There is one “interactive” portion of the Civil War medicine exhibition, and no, it doesn’t involve sawing off Resuci-Ann’s leg with a bloody saw. This exhibit is about typical treatment and prognosis after a bullet wound. You enter your height and weight and skin tone on a touch screen, and then step into a booth, the size of an old fashioned photo booth. Once in the booth, you face a full length mirror, except now you have one cartoon arm, reasonable facsimile of your own--hence the height, weight, and skin tone. A message appears on the screen telling you that you were shot in battle as a wound appears in your cartoon arm. The cartoon arm keeps changing as the text explains how you move from wound to infection to gangrene, amputation and crazy looking prosthetic arm. It's quite something.
There’s also a small exhibit on the assassinations of Presidents Lincoln and Garfield, complete with a jar containing a piece of Garfied’s epidermis. For all you readers who are not Presidential assassination buffs, Lincoln was a gonner from the get-go, but Garfield would have been ok had medical professionals known then what they know now. His medical care was inept at best, and he lingered for almost three months, the unlucky star of a long running community theatre version of a pre-Sarah Palin death panel.
One of the highlights—for someone who never heard a fart joke he didn’t like—of the museum is the Megacolon. Yes it was a colon with issues, which can best be described as stuff went in at the top and didn’t come out at the bottom. (The good news was that its owner saved a lot of money on TP.) Under these unfortunate circumstances this colon expanded like a skinny balloon being inflated by a circus clown intent on turning it into a obese and pregnant dachshund. It got considerably larger than any a balloon—hence Mega—and at some point its owner died, from well, you know. And then it was somehow preserved by a taxidermist (“We Specialize in Human Colons!”) and put on display. It’s a big thing the size of my leg and looks as if it’s made from brown, dried out leather. It's pretty, well, gnarly.
This isn’t my first run in with a Megacolon. Years ago I saw the specimen at the National Museum of Health and Medicine. I couldn’t begin to say which one was more Mega. There is probably some international sanctioning body that measures Megacolons, but I don’t know anything about it.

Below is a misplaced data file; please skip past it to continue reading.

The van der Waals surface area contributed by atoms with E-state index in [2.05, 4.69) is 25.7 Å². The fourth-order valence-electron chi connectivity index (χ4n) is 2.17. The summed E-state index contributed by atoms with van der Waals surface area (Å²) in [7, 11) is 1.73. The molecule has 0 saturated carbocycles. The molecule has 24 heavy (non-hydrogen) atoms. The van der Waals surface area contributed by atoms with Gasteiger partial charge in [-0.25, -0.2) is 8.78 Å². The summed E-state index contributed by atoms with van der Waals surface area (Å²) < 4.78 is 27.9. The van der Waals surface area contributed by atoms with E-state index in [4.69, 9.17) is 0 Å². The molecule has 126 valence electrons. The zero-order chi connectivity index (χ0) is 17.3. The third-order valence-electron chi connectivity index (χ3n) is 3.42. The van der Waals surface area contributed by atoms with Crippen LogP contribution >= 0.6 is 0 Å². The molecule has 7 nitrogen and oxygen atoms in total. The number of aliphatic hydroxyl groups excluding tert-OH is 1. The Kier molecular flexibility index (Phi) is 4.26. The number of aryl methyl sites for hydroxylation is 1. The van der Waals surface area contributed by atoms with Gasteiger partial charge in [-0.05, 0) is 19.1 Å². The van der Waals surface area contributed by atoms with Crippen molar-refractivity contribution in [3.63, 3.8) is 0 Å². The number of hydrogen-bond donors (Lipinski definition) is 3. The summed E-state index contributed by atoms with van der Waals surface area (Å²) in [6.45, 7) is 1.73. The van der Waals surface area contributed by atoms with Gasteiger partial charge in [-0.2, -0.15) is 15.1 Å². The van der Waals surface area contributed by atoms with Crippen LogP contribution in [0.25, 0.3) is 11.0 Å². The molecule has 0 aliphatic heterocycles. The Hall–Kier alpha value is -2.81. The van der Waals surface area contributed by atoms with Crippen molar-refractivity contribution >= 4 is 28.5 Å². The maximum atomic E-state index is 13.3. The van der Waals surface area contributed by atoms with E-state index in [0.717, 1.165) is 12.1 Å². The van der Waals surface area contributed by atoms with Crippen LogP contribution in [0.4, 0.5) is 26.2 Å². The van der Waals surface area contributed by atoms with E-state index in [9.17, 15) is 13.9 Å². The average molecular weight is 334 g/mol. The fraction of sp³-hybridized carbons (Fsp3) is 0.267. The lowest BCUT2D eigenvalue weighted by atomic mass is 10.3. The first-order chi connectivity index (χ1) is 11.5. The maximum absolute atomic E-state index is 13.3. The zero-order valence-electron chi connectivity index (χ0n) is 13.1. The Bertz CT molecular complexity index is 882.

As interesting slash gross as it is, the highlight of seeing the Mütter’s Megacolon was having to wait until two twenty-something pierced hipsters were done canoodling and smooching in front of the display case before I could get near enough to see it. Apparently there’s nothing like a room full of medical oddities to get the blood racing.
|The Clinic of Dr. Gross, Thomas Eakins, 1875|
After the PAFA we just had time to stroll over to the theater to see the show that was the impetus for the trip. It was a one man show written and performed by Mike Boryla.
He’s a former Stanford QB who went on to serve as the QB of the Eagles and then of Tampa Bay. Now he works in a Christian home for unwed mothers in Colorado. I’m not sure that I even thought there were Christian homes for unwed mothers in real life.
The performance was sponsored, in part, by the local chapter of the Stanford Alumni Association, and Martha, like Mike Boryla is a Stanford-ian.
I didn’t get the theatre gene, so don’t be surprised that I snoozed a bit. Actually, I can say without equivocation that my nap was the best part of the show. While I haven’t had the time to buy the Cliff Notes to read up on what I missed during my snooze, it seemed to me that the message of the show was that he was conflicted about football. His athletic abilities opened lots of doors to him, but ultimately was he trading short term glory for a lifetime of brain injuries, arthritis, and quite possibly terminal jock itch? The question remained unanswered.
After the play, there were going to be two “talk backs” where we could discuss the play and the Philadelphia theater scene in general. Just the idea of one talk back was enough to make an elective root canal seem like an attractive option. In the unlikely event that Martha might suggest staying for the talk backs, I reminded her that they never had a talk back after Oklahoma!
Martha and I did, agree, however, that the play could have been condensed into a perfectly nice 15 minute talk for a Rotary Club meeting.
I’m not the least bit conflicted about football. I love the sport, but I haven't had a concussion, or arthritis, or even non-terminal jock itch. I’ve got something far better: the peace of mind that comes when you're finally semi-OK with a lifetime of being the boy picked last in gym.